Armistead Maupin Featured at Queer Film Festival

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Frameline 41, the world’s longest-running and largest showcase of queer cinema, opens on June 15 with the West Coast premiere of The Untold Tales of Armistead Maupin. Maupin described the charms and eccentricities of San Francisco’s denizens in his internationally acclaimed series Tales of the City.  In this documentary – written and directed by Jennifer Kroot; co-directed and edited by Bill Weber – Maupin is shown to be just as endearingly funny, vulnerable, and bold as his popular protagonists.

Kroot is best known as the director, along with Weber, of To Be Takai, about gay Japanese-American actor George Takai, and It Came from Kuchar, about legendary filmmaking twins George and Mike Kuchar. Weber is also known for his work with David Weissman on The Cockettes and We Were Here.

In The Untold Tales of Armistead Maupin, excerpts are shown from the PBS miniseries, television news broadcasts, interviews with Ian McKellen, Laura Linney, Olympia Dukakis, Jonathan Groff, and Neil Gaiman, as well as current/former San Franciscans Kate Bornstein, Jewelle Gomez, Margaret Cho, and Amy Tan. The resulting portrait is as much a valentine to the City as it is to one of its most astute chroniclers. Maupin journeys from Southern conservative Viet Nam veteran – who once worked for Jesse Helms and shook hands with Richard Nixon in the White House – to beloved progressive cultural and literary icon. 

Viewers see Maupin – known to some as “Teddy;” others as “Army” – throughout his life: interviewing Harvey Milk; walking arm-in-arm with his husband, photographer and former model Christopher Turner; and reading from his memoir, Logical Family, forthcoming this fall. We learn the genesis of the now internationally renowned daily series in the San Francisco Chronicle, about his relationship with his family of origin, and hear his famous coming out letter movingly read by members of his “logical” – in contrast to his biological – family. As hilarious and heartwarming as the film is, it doesn’t flinch from dealing with more serious topics, such as Maupin being the first novelist to create a character to die of AIDS, his controversial outing of his friend Rock Hudson, and PBS’s cancellation of the television miniseries after right-wing attacks. Like the man himself, the documentary has substance as well as charm.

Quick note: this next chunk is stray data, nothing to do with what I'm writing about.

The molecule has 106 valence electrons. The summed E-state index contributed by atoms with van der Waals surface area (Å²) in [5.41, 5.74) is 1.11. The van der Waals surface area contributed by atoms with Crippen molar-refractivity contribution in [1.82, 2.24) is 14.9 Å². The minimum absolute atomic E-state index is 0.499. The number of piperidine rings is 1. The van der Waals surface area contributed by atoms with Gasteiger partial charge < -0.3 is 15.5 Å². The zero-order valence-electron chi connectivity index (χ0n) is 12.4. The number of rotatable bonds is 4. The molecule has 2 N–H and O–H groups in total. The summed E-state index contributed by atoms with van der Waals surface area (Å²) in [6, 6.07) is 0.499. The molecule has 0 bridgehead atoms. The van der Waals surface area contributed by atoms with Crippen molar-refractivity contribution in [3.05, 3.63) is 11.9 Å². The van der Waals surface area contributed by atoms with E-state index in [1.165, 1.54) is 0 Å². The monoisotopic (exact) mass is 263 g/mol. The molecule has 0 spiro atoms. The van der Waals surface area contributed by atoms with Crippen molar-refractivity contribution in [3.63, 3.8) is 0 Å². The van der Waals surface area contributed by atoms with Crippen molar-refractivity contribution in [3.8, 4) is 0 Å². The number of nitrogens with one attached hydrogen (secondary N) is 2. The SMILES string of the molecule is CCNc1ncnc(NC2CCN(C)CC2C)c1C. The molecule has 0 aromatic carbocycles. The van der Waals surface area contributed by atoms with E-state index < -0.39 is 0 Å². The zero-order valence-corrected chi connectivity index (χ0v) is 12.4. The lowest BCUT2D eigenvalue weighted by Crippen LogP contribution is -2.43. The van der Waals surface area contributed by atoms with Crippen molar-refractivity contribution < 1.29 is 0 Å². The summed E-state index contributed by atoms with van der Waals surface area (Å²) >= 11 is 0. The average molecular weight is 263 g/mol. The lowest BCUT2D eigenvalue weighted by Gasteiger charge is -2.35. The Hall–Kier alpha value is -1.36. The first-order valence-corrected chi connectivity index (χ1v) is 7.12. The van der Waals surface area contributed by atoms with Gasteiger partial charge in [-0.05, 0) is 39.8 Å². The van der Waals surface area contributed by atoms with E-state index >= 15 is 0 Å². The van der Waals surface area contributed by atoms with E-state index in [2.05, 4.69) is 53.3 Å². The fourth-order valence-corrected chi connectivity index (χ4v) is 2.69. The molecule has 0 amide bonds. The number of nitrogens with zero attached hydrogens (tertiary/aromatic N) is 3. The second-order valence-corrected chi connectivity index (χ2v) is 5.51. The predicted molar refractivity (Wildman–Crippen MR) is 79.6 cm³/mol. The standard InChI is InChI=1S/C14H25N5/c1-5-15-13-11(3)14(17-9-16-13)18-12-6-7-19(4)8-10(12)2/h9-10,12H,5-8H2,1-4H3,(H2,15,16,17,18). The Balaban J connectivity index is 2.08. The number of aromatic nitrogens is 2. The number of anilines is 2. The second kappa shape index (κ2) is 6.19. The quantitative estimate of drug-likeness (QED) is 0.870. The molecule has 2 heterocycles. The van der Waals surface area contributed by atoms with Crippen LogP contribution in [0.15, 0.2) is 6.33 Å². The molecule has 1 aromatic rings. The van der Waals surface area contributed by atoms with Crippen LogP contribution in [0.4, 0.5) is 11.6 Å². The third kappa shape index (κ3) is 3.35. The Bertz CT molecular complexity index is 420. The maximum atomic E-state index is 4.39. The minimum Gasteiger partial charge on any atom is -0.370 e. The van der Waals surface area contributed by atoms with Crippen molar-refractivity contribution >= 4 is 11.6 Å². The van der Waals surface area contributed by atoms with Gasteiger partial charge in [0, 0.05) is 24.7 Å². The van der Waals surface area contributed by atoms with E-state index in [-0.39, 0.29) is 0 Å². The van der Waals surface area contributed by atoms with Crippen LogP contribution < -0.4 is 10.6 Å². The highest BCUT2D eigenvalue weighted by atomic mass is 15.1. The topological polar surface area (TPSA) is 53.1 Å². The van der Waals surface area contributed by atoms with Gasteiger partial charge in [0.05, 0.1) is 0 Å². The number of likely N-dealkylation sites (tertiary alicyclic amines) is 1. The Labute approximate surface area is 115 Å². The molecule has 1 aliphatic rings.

“Frameline41’s opening, closing, and centerpiece films shine a light on LGBTQ heroes in every sense of the word, while showcasing the full representation of global queer content at its finest,” said Frameline executive director Frances Wallace. “Whether it be the fascinating story of San Francisco gem, Armistead Maupin, the bold Chavela Vargas, iconic macha chanteuse and sexual outlaw, or Alan Cumming capturing the duality between queer generations; Frameline41 presents a festival that has something for everyone!”

Another west coast premiere, After Louie, is the Festival’s closing night film. A first feature from director Vincent Gagliostro, it stars Alan Cumming as Sam, who is struggling with survivor’s guilt from the early years of HIV/AIDS, and is bewildered by a younger generation of carefree gay men with their social media, sexting, and seeming political indifference. When he meets the seductive young Braeden (Zachary Booth), his guard comes down. Cumming is also being bestowed with the 2017 Frameline Award, established in 1986 to honor on an individual or organization that’s made a major contribution to LGBTQ representation in film, television, or the media arts.

The San Francisco International LGBTQ Film Festival takes place June 15 to 25 in theatres throughout the Bay Area.